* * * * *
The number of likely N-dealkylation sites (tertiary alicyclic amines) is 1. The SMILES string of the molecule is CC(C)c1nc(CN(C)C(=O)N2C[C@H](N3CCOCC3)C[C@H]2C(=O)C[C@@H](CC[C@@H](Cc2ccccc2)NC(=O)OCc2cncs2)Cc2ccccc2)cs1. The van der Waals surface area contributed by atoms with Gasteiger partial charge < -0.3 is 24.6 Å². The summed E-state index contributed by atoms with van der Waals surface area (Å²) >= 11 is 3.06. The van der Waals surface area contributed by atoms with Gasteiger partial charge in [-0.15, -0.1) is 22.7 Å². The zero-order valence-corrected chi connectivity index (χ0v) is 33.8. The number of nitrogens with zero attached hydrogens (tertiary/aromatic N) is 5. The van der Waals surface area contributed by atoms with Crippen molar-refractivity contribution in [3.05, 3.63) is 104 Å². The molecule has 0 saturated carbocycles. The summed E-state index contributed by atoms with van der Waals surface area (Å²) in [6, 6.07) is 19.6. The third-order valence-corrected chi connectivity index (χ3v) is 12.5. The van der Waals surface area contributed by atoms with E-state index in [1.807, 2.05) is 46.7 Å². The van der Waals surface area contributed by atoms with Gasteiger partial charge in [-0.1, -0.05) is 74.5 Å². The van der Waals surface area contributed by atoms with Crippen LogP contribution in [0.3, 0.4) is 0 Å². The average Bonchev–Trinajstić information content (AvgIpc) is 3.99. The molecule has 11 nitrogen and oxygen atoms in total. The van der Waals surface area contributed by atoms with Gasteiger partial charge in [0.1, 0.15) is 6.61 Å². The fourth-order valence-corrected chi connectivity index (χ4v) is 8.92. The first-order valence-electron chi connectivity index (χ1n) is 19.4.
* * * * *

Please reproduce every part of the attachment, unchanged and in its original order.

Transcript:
The number of likely N-dealkylation sites (tertiary alicyclic amines) is 1. The SMILES string of the molecule is CC(C)c1nc(CN(C)C(=O)N2C[C@H](N3CCOCC3)C[C@H]2C(=O)C[C@@H](CC[C@@H](Cc2ccccc2)NC(=O)OCc2cncs2)Cc2ccccc2)cs1. The van der Waals surface area contributed by atoms with Gasteiger partial charge < -0.3 is 24.6 Å². The summed E-state index contributed by atoms with van der Waals surface area (Å²) >= 11 is 3.06. The van der Waals surface area contributed by atoms with Gasteiger partial charge in [-0.15, -0.1) is 22.7 Å². The zero-order valence-corrected chi connectivity index (χ0v) is 33.8. The number of nitrogens with zero attached hydrogens (tertiary/aromatic N) is 5. The van der Waals surface area contributed by atoms with Crippen molar-refractivity contribution in [3.05, 3.63) is 104 Å². The molecule has 0 saturated carbocycles. The summed E-state index contributed by atoms with van der Waals surface area (Å²) in [6, 6.07) is 19.6. The third-order valence-corrected chi connectivity index (χ3v) is 12.5. The van der Waals surface area contributed by atoms with E-state index in [1.807, 2.05) is 46.7 Å². The van der Waals surface area contributed by atoms with Gasteiger partial charge in [-0.1, -0.05) is 74.5 Å². The van der Waals surface area contributed by atoms with Crippen LogP contribution in [0.3, 0.4) is 0 Å². The average Bonchev–Trinajstić information content (AvgIpc) is 3.99. The molecule has 11 nitrogen and oxygen atoms in total. The van der Waals surface area contributed by atoms with Gasteiger partial charge in [0.1, 0.15) is 6.61 Å². The fourth-order valence-corrected chi connectivity index (χ4v) is 8.92. The first-order valence-electron chi connectivity index (χ1n) is 19.4.